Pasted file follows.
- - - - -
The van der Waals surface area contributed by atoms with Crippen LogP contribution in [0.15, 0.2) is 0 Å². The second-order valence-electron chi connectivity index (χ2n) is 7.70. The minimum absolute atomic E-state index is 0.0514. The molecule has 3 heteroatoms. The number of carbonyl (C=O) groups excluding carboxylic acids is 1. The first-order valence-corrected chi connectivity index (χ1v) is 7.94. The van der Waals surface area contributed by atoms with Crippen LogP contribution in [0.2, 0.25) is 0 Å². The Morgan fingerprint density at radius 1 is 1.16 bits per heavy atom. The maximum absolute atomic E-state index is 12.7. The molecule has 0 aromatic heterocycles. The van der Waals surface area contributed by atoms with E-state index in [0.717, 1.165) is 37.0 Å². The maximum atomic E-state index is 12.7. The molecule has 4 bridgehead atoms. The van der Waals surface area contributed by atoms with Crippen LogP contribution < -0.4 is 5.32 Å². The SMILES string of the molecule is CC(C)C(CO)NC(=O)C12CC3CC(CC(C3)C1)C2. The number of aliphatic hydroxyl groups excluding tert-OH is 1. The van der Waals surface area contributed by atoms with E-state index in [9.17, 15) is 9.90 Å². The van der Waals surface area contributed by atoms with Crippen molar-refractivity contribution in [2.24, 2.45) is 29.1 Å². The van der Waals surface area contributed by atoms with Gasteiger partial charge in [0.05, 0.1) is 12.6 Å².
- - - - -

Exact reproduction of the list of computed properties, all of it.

The van der Waals surface area contributed by atoms with Crippen LogP contribution in [0.15, 0.2) is 0 Å². The second-order valence-electron chi connectivity index (χ2n) is 7.70. The minimum absolute atomic E-state index is 0.0514. The molecule has 3 heteroatoms. The number of carbonyl (C=O) groups excluding carboxylic acids is 1. The first-order valence-corrected chi connectivity index (χ1v) is 7.94. The van der Waals surface area contributed by atoms with Crippen LogP contribution in [0.2, 0.25) is 0 Å². The Morgan fingerprint density at radius 1 is 1.16 bits per heavy atom. The maximum absolute atomic E-state index is 12.7. The molecule has 0 aromatic heterocycles. The van der Waals surface area contributed by atoms with E-state index in [0.717, 1.165) is 37.0 Å². The maximum atomic E-state index is 12.7. The molecule has 4 bridgehead atoms. The van der Waals surface area contributed by atoms with Crippen LogP contribution < -0.4 is 5.32 Å². The SMILES string of the molecule is CC(C)C(CO)NC(=O)C12CC3CC(CC(C3)C1)C2. The number of aliphatic hydroxyl groups excluding tert-OH is 1. The van der Waals surface area contributed by atoms with E-state index in [9.17, 15) is 9.90 Å². The van der Waals surface area contributed by atoms with Crippen molar-refractivity contribution in [2.24, 2.45) is 29.1 Å². The van der Waals surface area contributed by atoms with Gasteiger partial charge in [0.05, 0.1) is 12.6 Å².